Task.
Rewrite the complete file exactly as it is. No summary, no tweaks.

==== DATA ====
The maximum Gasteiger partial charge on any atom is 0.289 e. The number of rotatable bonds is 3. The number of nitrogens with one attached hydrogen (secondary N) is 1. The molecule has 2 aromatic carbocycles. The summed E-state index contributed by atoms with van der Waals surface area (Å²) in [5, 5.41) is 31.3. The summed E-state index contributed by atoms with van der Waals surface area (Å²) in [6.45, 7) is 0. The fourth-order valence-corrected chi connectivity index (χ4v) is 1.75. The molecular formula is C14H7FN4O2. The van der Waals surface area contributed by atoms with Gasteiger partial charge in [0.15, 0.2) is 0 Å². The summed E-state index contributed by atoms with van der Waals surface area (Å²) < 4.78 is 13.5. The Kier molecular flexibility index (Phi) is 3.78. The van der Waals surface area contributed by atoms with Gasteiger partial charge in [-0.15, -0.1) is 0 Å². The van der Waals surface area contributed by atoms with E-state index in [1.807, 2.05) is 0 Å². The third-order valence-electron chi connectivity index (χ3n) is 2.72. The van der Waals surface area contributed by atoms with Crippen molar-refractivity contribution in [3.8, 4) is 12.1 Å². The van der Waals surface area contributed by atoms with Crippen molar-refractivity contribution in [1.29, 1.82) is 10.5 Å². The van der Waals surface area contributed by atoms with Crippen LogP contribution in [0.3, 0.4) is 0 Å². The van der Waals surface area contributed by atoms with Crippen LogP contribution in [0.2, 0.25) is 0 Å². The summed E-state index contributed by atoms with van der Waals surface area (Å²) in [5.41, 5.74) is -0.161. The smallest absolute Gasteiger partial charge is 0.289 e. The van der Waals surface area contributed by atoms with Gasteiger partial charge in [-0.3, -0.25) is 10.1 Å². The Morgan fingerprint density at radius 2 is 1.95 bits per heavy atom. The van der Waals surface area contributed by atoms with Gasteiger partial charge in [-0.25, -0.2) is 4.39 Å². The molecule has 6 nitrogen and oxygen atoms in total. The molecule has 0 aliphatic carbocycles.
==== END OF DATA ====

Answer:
The maximum Gasteiger partial charge on any atom is 0.289 e. The number of rotatable bonds is 3. The number of nitrogens with one attached hydrogen (secondary N) is 1. The molecule has 2 aromatic carbocycles. The summed E-state index contributed by atoms with van der Waals surface area (Å²) in [5, 5.41) is 31.3. The summed E-state index contributed by atoms with van der Waals surface area (Å²) in [6.45, 7) is 0. The fourth-order valence-corrected chi connectivity index (χ4v) is 1.75. The molecular formula is C14H7FN4O2. The van der Waals surface area contributed by atoms with Gasteiger partial charge in [0.15, 0.2) is 0 Å². The summed E-state index contributed by atoms with van der Waals surface area (Å²) < 4.78 is 13.5. The Kier molecular flexibility index (Phi) is 3.78. The van der Waals surface area contributed by atoms with Gasteiger partial charge in [-0.15, -0.1) is 0 Å². The van der Waals surface area contributed by atoms with E-state index in [1.807, 2.05) is 0 Å². The third-order valence-electron chi connectivity index (χ3n) is 2.72. The van der Waals surface area contributed by atoms with Crippen molar-refractivity contribution in [3.8, 4) is 12.1 Å². The van der Waals surface area contributed by atoms with Crippen molar-refractivity contribution in [1.29, 1.82) is 10.5 Å². The van der Waals surface area contributed by atoms with Crippen LogP contribution in [0.3, 0.4) is 0 Å². The van der Waals surface area contributed by atoms with Crippen LogP contribution in [0.2, 0.25) is 0 Å². The summed E-state index contributed by atoms with van der Waals surface area (Å²) in [5.41, 5.74) is -0.161. The smallest absolute Gasteiger partial charge is 0.289 e. The van der Waals surface area contributed by atoms with Gasteiger partial charge in [-0.3, -0.25) is 10.1 Å². The Morgan fingerprint density at radius 2 is 1.95 bits per heavy atom. The van der Waals surface area contributed by atoms with Gasteiger partial charge in [-0.25, -0.2) is 4.39 Å². The molecule has 6 nitrogen and oxygen atoms in total. The molecule has 0 aliphatic carbocycles.